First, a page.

View Article and Find Full Text PDF

Download full-text PDF

Source
http://dx.doi.org/10.1093/carcin/bgq037DOI Listing
http://www.ncbi.nlm.nih.gov/pmc/articles/PMC2864411PMC
May 2010

Upregulation of stem cell antigen-1 in the lung of neonatal mice exposed to environmental cigarette smoke.

Oncol Rep 2009 Sep;22(3):469-74

Department of Health Sciences, University of Genoa, I-16132 Genoa, Italy.

Mice are particularly susceptible to carcinogens when exposure starts early in life. We evaluated the expression of stem cell antigen-1 (Sca-1) gene in the lung of variously aged CD-1 mice, either untreated or exposed to environmental cigarette smoke (ECS) and/or to a light source. Sca-1 expression progressively decreased with age. The expression of Sca-1 gene and the amount of Sca-1 protein, which was exclusively localized in endothelial cells of the pulmonary vasculature, were significantly upregulated in mice exposed either to ECS or ECS plus light throughout the weaning period, starting at birth. These findings may contribute to explain the high vulnerability of mouse lung early in life.
View Article and Find Full Text PDF

Download full-text PDF

Source
http://dx.doi.org/10.3892/or_00000458DOI Listing
September 2009

Interferon-alpha counteracts the angiogenic switch and reduces tumor cell proliferation in a spontaneous model of prostatic cancer.

Carcinogenesis 2009 May 23;30(5):851-60. Epub 2009 Feb 23.

Oncology Section, Department of Oncology and Surgical Sciences, University of Padova, Padova I-35128, Italy.

Interferon (IFN)-alpha is a cytokine with marked therapeutic activity in transplantable tumor models, that is in part due to angiogenesis inhibition. Aim of this study was to investigate the effects of IFN-alpha during the early phases of tumor development in the transgenic adenocarcinoma of the mouse prostate (TRAMP) model. To provide sustained IFN-alpha production, TRAMP mice were injected intraperitoneally with lentiviral vectors. IFN-alpha administration resulted in rapid and protracted upregulation of IFN-alpha-regulated genes associated with antiangiogenic and antiproliferative functions in the prostate of TRAMP mice, including guanylate-binding protein 1 (GBP-1), IFI204 and CXCL10-11. These transcriptional changes were accompanied by effects on the tumor vasculature, including significant reduction of intraductal microvessel density and increased pericyte coverage, and marked reduction of tumor cell proliferation, without induction of tumor necrosis. Intriguingly, GBP-1 and myxovirus resistance A, two IFN-regulated proteins, were found expressed in approximately 40% of human prostate cancer samples analyzed, suggesting expression of endogenous IFN-alpha. Overall, these findings demonstrate that IFN-alpha is able to counteract the angiogenic switch and impairs tumor cell proliferation in preinvasive lesions. Since the angiogenic switch also marks progression of human prostatic cancer, these results highlight the potential of angiogenesis inhibitors for the development of chemoprevention strategies in high-risk individuals.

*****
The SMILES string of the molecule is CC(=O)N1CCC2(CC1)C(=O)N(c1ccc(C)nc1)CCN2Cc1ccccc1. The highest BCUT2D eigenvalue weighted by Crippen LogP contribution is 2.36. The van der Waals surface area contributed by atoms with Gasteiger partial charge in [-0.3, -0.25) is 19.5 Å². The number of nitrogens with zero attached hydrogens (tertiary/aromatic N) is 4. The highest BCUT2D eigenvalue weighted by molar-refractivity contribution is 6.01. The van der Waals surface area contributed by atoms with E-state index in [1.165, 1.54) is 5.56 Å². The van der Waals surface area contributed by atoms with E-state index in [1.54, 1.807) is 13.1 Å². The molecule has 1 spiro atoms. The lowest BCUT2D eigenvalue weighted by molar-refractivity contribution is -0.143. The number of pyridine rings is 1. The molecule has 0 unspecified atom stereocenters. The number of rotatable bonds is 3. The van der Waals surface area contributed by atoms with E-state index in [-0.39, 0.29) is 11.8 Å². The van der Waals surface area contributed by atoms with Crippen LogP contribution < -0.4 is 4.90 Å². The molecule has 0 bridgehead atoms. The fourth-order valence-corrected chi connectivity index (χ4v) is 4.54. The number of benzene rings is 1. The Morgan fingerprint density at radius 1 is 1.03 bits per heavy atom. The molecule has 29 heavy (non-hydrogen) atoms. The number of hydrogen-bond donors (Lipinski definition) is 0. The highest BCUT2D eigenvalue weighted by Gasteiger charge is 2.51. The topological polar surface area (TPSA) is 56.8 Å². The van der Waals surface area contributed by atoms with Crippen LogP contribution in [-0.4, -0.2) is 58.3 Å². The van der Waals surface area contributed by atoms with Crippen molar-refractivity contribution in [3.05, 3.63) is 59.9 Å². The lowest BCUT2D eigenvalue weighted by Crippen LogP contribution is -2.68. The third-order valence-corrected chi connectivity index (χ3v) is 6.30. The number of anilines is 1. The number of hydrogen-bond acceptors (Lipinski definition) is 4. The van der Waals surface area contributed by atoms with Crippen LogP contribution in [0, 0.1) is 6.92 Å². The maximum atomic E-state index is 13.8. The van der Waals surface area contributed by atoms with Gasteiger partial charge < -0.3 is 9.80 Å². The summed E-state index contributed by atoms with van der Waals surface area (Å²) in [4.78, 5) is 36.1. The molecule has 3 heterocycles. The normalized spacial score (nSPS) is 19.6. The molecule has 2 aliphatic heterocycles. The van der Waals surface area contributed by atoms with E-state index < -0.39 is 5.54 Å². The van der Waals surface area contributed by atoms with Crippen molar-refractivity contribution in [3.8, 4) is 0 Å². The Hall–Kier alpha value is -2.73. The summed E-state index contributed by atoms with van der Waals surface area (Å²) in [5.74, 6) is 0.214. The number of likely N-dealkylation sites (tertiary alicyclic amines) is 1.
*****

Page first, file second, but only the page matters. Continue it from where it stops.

View Article and Find Full Text PDF

Download full-text PDF

Source
http://dx.doi.org/10.1093/carcin/bgp052DOI Listing
May 2009

Glycogen synthase kinase 3beta regulates cell death induced by synthetic triterpenoids.

Cancer Res 2008 Sep;68(17):6987-96

Molecular Oncology and Angiogenesis Laboratory, Istituto Nazionale per la Ricerca sul Cancro (IST), Genova, Italy.